Nature on our doorsteps - Bog Asphodel

By Rosaleen Dwyer

Rosaleen Dwyer is the County Heritage Officer at South Dublin County Council – every week she gives us an insight into the natural heritage around us and the beautiful biodiversity of the plants and creatures

In the Dublin Mountains at the moment, growing in wet patches of bog, you might see a little orange-coloured plant that looks like a little spike of orange wheat.

These are the fruiting stalks of the lovely Bog Asphodel flower. 

Bog Asphodel was once used to make a yellow dye compressor

Bog Asphodel was once used to make a yellow dye

In July and August when Bog Asphodel is in flower, these stalks hold up to 20 beautiful, yellow, star-shaped flowers. 

As the whole plant is no more than 30cm tall, it is easy to miss seeing it in summertime.  In autumn however, the orange colour of the seeding stalks makes them much more noticeable.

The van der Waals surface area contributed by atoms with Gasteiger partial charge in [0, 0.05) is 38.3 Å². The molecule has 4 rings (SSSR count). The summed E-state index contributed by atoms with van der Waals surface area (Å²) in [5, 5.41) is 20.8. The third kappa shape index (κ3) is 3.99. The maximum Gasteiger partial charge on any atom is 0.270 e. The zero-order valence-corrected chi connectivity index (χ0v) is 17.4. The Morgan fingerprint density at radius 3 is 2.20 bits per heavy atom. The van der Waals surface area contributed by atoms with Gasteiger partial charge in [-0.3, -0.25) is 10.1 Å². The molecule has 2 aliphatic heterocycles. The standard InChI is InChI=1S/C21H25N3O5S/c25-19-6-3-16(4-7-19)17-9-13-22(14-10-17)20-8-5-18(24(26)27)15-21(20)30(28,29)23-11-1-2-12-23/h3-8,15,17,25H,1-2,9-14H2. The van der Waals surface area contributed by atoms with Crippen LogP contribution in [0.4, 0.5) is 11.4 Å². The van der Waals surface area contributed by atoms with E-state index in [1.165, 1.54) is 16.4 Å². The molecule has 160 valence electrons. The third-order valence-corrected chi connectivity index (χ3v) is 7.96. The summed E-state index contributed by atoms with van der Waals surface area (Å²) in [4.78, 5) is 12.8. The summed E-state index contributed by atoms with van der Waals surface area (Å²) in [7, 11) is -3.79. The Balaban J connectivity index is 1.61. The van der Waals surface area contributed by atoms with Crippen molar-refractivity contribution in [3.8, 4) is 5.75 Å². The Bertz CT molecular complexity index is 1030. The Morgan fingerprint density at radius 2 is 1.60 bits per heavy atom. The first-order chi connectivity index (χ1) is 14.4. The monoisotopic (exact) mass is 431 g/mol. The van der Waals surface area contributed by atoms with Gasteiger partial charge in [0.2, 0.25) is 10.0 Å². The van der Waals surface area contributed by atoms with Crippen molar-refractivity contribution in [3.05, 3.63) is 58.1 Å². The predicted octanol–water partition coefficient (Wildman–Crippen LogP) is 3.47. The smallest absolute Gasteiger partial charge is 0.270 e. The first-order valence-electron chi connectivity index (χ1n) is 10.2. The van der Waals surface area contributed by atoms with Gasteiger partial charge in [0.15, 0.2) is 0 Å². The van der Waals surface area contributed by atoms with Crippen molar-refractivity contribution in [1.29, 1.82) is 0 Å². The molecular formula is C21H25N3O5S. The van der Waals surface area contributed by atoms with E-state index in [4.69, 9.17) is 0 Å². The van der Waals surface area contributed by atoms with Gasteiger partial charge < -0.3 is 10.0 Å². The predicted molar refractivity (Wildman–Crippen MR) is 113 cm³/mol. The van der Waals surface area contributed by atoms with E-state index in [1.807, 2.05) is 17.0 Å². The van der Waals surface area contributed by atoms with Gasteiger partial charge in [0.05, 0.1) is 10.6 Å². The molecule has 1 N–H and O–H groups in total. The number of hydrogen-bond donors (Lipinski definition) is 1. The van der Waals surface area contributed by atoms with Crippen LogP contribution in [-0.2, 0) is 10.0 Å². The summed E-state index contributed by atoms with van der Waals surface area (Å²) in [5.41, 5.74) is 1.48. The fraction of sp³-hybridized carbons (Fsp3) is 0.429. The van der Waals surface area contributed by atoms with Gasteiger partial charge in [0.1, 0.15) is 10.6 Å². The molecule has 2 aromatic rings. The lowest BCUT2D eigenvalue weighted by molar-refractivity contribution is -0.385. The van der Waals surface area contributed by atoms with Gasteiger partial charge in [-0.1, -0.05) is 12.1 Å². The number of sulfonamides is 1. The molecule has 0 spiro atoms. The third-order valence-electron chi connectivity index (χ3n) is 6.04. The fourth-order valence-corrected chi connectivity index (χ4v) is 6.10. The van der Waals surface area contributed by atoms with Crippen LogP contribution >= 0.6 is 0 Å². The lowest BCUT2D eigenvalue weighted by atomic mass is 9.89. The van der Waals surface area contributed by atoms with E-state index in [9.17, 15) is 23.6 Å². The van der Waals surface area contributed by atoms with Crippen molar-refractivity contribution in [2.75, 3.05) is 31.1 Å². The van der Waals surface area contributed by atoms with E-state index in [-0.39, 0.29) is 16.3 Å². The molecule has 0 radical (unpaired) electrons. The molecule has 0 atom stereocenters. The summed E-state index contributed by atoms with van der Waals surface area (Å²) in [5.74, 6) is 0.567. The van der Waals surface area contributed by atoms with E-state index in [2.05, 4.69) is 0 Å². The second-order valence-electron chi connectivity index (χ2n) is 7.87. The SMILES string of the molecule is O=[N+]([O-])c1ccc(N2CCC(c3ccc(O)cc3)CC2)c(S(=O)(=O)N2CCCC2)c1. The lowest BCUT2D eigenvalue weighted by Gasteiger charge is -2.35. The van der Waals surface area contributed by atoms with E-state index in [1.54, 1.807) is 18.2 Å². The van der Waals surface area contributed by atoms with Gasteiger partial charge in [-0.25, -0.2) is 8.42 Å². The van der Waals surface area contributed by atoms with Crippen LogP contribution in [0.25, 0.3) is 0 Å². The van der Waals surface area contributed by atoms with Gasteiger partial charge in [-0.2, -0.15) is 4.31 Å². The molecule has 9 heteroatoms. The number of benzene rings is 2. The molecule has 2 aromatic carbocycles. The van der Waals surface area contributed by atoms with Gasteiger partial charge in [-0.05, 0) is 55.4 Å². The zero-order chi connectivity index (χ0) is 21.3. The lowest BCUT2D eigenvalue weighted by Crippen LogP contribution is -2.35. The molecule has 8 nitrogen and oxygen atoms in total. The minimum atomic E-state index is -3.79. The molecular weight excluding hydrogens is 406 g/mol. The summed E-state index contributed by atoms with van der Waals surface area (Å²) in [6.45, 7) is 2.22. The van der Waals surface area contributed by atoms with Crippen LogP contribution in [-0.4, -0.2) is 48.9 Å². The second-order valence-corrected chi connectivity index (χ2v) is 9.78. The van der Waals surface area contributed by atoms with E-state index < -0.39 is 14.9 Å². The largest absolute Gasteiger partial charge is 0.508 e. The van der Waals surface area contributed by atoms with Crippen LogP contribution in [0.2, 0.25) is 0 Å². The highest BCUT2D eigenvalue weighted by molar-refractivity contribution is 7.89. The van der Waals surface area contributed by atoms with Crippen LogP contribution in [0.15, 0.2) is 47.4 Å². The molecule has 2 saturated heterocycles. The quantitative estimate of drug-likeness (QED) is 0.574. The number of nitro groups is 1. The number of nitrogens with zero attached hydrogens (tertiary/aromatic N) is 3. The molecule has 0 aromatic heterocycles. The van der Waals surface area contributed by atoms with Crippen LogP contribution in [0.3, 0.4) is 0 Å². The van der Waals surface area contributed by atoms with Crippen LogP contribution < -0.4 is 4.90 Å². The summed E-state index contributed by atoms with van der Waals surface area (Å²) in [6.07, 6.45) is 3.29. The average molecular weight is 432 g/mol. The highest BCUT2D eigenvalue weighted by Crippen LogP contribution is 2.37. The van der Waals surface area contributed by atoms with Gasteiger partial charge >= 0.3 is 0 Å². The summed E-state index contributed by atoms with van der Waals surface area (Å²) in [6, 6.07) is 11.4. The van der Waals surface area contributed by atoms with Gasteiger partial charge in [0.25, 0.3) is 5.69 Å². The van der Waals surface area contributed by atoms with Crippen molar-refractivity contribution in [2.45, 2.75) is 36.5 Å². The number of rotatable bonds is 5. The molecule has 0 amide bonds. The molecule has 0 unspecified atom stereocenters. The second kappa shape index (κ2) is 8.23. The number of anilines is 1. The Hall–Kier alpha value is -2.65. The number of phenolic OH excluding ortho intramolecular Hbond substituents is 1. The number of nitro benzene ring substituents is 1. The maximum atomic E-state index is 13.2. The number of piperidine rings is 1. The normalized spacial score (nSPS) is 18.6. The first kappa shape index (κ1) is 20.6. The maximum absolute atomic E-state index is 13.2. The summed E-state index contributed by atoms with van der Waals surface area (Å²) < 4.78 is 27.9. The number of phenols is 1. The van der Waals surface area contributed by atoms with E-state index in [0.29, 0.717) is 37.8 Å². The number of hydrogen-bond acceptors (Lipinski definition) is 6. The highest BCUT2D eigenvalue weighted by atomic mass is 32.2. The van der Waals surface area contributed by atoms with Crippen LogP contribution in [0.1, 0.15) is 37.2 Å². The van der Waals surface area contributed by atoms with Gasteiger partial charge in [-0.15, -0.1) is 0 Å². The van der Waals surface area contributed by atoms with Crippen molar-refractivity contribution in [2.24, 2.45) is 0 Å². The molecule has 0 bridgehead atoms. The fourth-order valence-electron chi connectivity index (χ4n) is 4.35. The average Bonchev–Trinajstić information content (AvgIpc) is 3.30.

Traditionally, it was believed that the plant caused brittle bones in the cattle or sheep that grazed upon it. 

This is the meaning behind the plant’s Latin name, Narthecium ossifragum, where ‘ossifragum’ means ‘weak bones’. 

This belief however, may simply reflect the fact that the plant grows on nutrient-poor boggy soils where calcium levels are very low. 

The colour of Bog Asphodels fruiting stalk in autumn is distinctive compressor

The colour of Bog Asphodel's fruiting stalk in autumn is distinctive

Animals grazing mostly on this plant would therefore show bone deficiencies. 

While most plants rely on insects or the wind to pollinate their flowers, Bog Asphodel also makes use of drops of rain to help flick or wash its pollen to other flowers on the stalk. 

This is a clever adaptation in the mountains where higher rainfall means fewer chances for insects to visit during wet weather!  

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